Checking the expiration dates on food is obviously the safe approach.
But it’s probably going too far to throw out staples or personal care products that could survive a nuclear holocaust, just because they’re a few days past their printed expiration date.
For some products, however, the issue isn’t as clear-cut.
Pure essential oils, for example, don’t contain water, and they have innate antiviral and/or antibacterial properties. These traits mean they’re not going to grow mold, yeast or mildew over the long-term.
Unfortunately it’s not so simple. Not only can essential oils go bad, using expired oils can also cause some unwanted side effects.
So, how long do essential oils last? What steps can you take to maximize their shelf life? Let’s find out.
The Shelf Life of Essential Oils Aren’t All The Same
That gallon of milk you bought at the convenience store? Its shelf life is going to be much shorter than the organic milk you usually get at Whole Foods. That’s because quality matters.
Similarly, many products sold as essential oils are of questionable quality and can’t be legitimately compared to pure essential oils sold by companies like Public Goods. Some of those lesser products are pure oils that have been mixed with cheaper oils from nuts or seeds, so the vendor can sell more of them.
Other bargain oils aren’t pure plant extracts at all. They’re not distilled or pressed from plants, but are simply synthetic oils made to smell like their legitimate counterpart.
All these “fake” pure essential oils have going for them is their price. They aren’t going to deliver the anticipated results when used in aromatherapy, and they’re more likely to spoil quickly.
There’s another “X factor” involved, even when using high-quality, pure essential oils. They’re almost always diluted with carrier oils, because using essential oils can irritate your skin due to their strength. Some carrier oils like black currant and borage have the shortest shelf life and can go bad after just six months, and commonly-used ones like grapeseed and soybean oil typically last just a year. Coconut and jojoba oils, on the other hand, can last more than five years.
So the moral of the story is: don’t just judge the quality of your essential oils by looking at the label to check the oil’s GC/MS numbers (gas chromatography and mass spectrometry, which measure the oil’s chemical composition). The shelf life of essential oils also depends on the carrier oil it’s diluted with.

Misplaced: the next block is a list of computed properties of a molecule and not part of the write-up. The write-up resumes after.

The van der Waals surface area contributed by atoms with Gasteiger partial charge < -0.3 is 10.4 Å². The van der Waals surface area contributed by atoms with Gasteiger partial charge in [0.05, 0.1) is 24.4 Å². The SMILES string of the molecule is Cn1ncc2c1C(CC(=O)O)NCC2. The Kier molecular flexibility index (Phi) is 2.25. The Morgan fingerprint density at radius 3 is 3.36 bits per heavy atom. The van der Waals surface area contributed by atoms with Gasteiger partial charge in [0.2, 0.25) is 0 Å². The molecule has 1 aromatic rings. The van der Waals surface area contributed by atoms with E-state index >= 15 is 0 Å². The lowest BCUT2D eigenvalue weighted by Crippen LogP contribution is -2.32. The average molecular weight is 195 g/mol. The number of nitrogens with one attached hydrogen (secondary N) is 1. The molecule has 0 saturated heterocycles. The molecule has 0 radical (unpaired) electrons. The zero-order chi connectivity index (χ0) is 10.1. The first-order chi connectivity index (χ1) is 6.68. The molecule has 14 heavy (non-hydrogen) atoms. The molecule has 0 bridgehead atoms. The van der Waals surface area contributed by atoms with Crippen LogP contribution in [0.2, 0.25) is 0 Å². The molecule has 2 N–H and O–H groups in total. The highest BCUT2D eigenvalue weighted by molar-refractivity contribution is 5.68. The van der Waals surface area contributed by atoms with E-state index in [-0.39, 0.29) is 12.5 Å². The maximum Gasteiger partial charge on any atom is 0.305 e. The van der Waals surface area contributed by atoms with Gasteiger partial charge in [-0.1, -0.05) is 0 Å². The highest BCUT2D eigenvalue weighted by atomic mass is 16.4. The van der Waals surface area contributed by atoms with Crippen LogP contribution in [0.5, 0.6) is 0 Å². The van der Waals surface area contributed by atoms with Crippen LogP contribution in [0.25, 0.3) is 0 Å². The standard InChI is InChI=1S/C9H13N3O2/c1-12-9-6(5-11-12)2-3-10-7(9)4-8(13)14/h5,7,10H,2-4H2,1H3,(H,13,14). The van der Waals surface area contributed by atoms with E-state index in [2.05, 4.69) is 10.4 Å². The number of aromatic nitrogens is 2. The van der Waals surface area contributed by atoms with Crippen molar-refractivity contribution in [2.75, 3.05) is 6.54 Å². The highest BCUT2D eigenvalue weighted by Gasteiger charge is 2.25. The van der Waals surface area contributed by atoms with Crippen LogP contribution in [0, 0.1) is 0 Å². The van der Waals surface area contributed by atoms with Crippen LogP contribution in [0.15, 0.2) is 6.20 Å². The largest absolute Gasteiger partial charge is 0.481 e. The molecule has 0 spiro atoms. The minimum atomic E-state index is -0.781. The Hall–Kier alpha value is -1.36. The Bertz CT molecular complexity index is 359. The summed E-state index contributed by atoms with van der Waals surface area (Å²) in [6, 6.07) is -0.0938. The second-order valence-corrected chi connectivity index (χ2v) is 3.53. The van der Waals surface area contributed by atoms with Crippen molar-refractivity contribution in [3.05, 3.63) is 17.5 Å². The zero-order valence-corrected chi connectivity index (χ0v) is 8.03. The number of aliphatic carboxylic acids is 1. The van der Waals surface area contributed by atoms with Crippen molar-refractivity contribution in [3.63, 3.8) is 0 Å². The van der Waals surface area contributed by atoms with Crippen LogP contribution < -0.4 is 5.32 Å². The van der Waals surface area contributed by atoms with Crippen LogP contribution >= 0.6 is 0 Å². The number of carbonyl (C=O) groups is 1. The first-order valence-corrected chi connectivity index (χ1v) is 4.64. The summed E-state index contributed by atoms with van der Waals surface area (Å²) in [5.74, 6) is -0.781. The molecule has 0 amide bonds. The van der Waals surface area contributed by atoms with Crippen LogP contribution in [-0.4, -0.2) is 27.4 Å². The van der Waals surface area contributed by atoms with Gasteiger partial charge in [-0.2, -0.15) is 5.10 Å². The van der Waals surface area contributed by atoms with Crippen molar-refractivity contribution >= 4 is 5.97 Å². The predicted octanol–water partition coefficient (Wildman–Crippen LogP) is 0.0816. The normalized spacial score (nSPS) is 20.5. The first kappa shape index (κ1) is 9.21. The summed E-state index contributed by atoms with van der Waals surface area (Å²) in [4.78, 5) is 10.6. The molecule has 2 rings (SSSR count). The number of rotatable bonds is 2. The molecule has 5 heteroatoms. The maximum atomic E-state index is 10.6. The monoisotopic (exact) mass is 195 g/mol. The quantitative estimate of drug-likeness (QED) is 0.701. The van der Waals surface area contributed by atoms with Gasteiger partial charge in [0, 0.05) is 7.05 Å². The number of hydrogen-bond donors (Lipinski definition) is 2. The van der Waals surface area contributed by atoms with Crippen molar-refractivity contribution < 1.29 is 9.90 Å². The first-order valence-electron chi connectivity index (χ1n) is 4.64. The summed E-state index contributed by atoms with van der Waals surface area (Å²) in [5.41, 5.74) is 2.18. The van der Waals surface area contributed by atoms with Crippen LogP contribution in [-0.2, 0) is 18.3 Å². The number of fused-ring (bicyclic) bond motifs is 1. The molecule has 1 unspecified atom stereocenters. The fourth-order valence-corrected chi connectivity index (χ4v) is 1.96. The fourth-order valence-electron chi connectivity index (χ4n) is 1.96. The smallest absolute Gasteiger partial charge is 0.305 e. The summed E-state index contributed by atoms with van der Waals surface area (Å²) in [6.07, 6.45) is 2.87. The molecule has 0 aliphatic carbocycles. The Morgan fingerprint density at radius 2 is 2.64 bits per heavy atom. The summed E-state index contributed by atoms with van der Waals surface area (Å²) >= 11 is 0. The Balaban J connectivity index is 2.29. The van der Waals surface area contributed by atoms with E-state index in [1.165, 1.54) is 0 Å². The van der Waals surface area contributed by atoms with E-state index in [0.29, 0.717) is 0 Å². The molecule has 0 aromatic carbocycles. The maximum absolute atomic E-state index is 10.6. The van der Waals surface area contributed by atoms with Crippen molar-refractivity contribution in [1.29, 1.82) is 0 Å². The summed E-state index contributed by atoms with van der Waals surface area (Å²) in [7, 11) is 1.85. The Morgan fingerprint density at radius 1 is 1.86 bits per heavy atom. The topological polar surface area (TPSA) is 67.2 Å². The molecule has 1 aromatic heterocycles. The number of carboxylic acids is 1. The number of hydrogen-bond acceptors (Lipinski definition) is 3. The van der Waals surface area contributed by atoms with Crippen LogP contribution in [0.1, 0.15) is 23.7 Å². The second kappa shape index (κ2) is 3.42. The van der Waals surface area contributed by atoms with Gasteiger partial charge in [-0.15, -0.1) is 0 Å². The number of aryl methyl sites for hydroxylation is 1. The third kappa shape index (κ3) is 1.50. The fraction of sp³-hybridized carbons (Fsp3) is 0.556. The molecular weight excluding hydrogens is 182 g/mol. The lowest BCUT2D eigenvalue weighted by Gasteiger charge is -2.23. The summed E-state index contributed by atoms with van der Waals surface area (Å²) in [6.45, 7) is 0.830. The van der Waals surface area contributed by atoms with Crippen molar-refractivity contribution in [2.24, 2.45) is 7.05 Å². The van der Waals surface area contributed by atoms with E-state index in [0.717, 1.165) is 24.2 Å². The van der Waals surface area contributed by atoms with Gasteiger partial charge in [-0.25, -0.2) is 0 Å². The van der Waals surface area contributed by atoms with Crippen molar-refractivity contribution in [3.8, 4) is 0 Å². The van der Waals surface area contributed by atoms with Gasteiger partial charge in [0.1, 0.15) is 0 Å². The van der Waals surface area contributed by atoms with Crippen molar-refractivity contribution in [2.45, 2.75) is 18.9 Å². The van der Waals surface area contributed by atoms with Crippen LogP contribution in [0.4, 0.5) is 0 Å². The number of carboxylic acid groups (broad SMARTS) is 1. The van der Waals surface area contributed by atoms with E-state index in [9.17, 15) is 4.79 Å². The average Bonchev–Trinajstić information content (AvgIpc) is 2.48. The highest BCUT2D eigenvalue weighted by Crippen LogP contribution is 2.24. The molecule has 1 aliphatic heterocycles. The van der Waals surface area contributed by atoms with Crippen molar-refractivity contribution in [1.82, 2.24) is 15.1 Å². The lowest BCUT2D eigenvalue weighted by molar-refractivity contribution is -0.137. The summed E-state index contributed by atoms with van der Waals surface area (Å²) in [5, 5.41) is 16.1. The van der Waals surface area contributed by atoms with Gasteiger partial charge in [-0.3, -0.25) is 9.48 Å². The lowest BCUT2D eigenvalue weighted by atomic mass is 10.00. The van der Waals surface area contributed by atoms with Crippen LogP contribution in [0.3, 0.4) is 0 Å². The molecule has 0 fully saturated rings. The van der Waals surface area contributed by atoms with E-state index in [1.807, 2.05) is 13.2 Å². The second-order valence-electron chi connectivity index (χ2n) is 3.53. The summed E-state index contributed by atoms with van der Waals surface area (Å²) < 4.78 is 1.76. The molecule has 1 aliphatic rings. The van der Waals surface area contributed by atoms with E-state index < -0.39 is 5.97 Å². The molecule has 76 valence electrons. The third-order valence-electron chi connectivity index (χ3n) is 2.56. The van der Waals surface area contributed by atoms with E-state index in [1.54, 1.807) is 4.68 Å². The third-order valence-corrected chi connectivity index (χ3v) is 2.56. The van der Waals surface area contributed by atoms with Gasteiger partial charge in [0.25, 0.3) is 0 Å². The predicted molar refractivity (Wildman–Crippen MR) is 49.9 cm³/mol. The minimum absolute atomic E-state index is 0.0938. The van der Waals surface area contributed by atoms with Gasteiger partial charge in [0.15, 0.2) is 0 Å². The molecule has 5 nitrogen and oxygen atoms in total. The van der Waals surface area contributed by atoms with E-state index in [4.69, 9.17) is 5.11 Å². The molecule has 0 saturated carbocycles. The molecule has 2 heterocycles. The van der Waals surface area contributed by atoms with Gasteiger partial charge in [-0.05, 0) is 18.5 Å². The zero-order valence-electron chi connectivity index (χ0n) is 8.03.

What Causes Essential Oils to Lose Effectiveness?
We’ve already mentioned that pure essential oils aren’t vulnerable to many of the usual culprits — yeast, mildew and mold — that often cause products to spoil or become rancid. Sealed essential oil bottles kept in a dark, cool place can have an extensive shelf life.
Problems start to develop, however, when the oils are exposed to outside elements. These external elements can impact the therapeutic properties, scent and safety of the essential oils.
The therapeutic properties and benefits of essential oils are largely based on the active ingredients in them. The most important ones are monoterpenols, sesquiterpenes, monoterpenes, sesquiterpenoids and monoterpenoids, and the latter two will oxidize when exposed to the air.
Just as oxygen steals electrons from iron and causes it to rust over time, oxygen saps electrons from these key essential oil ingredients and changes their chemical composition. This transformation doesn’t necessarily mean the oils will become rancid or spoiled, but they won’t provide the benefits you buy them for.
Light and Heat
Light, particularly sunlight, can quickly cause changes in the chemical makeup of essential oils. This effect happens because a short period of exposure to UV light causes the formation of oxygen-free radicals in the oils, altering the composition of their chemicals and even forming some brand new ones.
For example, in a 2005 study, researchers found that the constituents of sweet fennel oil had completely altered from oxidation when placed under a light for two months. Another study involving Sweet Orange essential oil demonstrated that the oil underwent extreme changes after 50 minutes of exposure to UV light. In fact, 12 new chemical constituents were found in the oil after UV exposure.
There’s also some evidence that exposure to high heat can change the chemical balance and makeup of essential oils. While more research is needed to fully grasp the impact that heat has on the essential oils, most manufacturers typically recommend keeping them away from high temperatures or sunlight.